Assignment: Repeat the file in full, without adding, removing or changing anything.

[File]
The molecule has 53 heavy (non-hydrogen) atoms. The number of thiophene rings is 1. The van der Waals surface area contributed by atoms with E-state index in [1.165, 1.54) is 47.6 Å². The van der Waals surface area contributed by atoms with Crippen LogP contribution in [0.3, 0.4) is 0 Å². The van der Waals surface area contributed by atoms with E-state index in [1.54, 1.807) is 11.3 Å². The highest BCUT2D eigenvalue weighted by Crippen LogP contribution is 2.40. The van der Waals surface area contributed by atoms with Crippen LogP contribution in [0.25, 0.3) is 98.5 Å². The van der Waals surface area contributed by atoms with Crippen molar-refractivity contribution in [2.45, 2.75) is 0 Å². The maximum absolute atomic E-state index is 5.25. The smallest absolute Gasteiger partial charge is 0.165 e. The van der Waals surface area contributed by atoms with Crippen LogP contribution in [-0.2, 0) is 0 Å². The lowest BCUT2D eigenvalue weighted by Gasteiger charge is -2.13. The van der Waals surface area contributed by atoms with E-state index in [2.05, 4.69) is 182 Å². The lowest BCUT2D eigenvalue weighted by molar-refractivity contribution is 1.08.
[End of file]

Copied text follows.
The molecule has 53 heavy (non-hydrogen) atoms. The number of thiophene rings is 1. The van der Waals surface area contributed by atoms with E-state index in [1.165, 1.54) is 47.6 Å². The van der Waals surface area contributed by atoms with Crippen LogP contribution in [0.3, 0.4) is 0 Å². The van der Waals surface area contributed by atoms with E-state index in [1.54, 1.807) is 11.3 Å². The highest BCUT2D eigenvalue weighted by Crippen LogP contribution is 2.40. The van der Waals surface area contributed by atoms with Crippen LogP contribution in [0.25, 0.3) is 98.5 Å². The van der Waals surface area contributed by atoms with Crippen molar-refractivity contribution in [2.45, 2.75) is 0 Å². The maximum absolute atomic E-state index is 5.25. The smallest absolute Gasteiger partial charge is 0.165 e. The van der Waals surface area contributed by atoms with Crippen LogP contribution in [-0.2, 0) is 0 Å². The lowest BCUT2D eigenvalue weighted by Gasteiger charge is -2.13. The van der Waals surface area contributed by atoms with E-state index in [2.05, 4.69) is 182 Å². The lowest BCUT2D eigenvalue weighted by molar-refractivity contribution is 1.08.